The true colors of a 10 million-year-old snake have been revealed for the first time ever thanks to an innovative study led by paleontologists from the University College Cork in Ireland. 

Nearly all fossils are devoid of their original color. Previously, researchers relied on melanin - a pigment that is linked to the color of skin, eyes and hair - to determine the color of fossilized remains. However, this method is limited to just brown, black and muddy red color pigments, as no other pigments have been shown to survive fossilization. 

In the latest study, researchers analyzed a 10 million-year-old snake fossil found preserved in calcium phosphate. While the snake's pigments are no longer there, the cells where the pigments were lying are fully intact.

Fossilized snakeskin contains different types of cells shaped specifically based on whether they were yellow, green, black, brown or iridescent pigments. Advances in scanning technology allowed researchers to analyze these unique cells, revealing what the animal would have looked like when it was alive.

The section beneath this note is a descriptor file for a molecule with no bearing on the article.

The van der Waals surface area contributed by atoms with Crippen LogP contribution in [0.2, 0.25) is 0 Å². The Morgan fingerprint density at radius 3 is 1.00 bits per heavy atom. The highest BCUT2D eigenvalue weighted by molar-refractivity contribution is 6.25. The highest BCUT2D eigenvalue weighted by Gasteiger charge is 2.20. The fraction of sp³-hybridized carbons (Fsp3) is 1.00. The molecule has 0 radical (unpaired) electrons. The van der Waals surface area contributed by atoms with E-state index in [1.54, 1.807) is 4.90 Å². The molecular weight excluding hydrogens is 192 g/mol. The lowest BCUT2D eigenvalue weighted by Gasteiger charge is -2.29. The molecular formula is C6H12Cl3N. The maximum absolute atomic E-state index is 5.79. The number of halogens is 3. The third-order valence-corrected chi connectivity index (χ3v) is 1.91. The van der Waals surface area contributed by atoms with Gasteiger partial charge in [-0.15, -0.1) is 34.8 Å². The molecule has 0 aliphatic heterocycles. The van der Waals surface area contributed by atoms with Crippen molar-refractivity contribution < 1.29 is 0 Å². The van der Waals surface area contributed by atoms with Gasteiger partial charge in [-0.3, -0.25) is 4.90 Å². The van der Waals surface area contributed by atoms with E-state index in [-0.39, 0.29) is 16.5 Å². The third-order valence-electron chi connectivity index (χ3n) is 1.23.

"When you get fossil tissues preserved with this kind of detail, you're just gobsmacked when you're at it under the microscope," said Maria McNamara, a paleobiologist at University College Cork. "I was astounded. You almost can't believe what you're seeing."

The snake was originally unearthed from a fossil site known as Libros in Spain. It was not until recently, however, that McNamara and her team were able to analyze them in great detail, using a high-powered scanning electron microscope. Researchers then matched their findings to the shapes of pigment cells found in modern snakes to determine what colors the fossilized cells might have produced.

"For the first time, we're seeing that mineralized tissues can preserve evidence of color," McNamara added.

Snakeskin contains three different types of pigment cells: iridophores, xanthophores and melanophores, each of which have different type of granules that correlate to different colors. But the distribution of these pigment cells varies across the body and result in different color patterns in different regions.

Based on the multiple structures they spotted, researchers suggest that the underside of the snake was pale and creamy, while its back and sides were likely green with brown-black and yellow-green blotches. Having this color pattern is believed to have aided in daytime camouflage. 

"Up until this discovery, the only prospect for skin color being preserved in fossils was organic remains related to melanin," McNamara explained. "But now that we know color can be preserved even for tissues that are mineralized, it's very exciting." 

The researchers also suggest that other similar fossils may yield similar clues, including aspects of extinct animals' behavior and evolution. 

"It'll mean re-evaluating a lot of specimens that might have been overlooked," McNamara added. 

Their study was recently published in the journal Current Biology.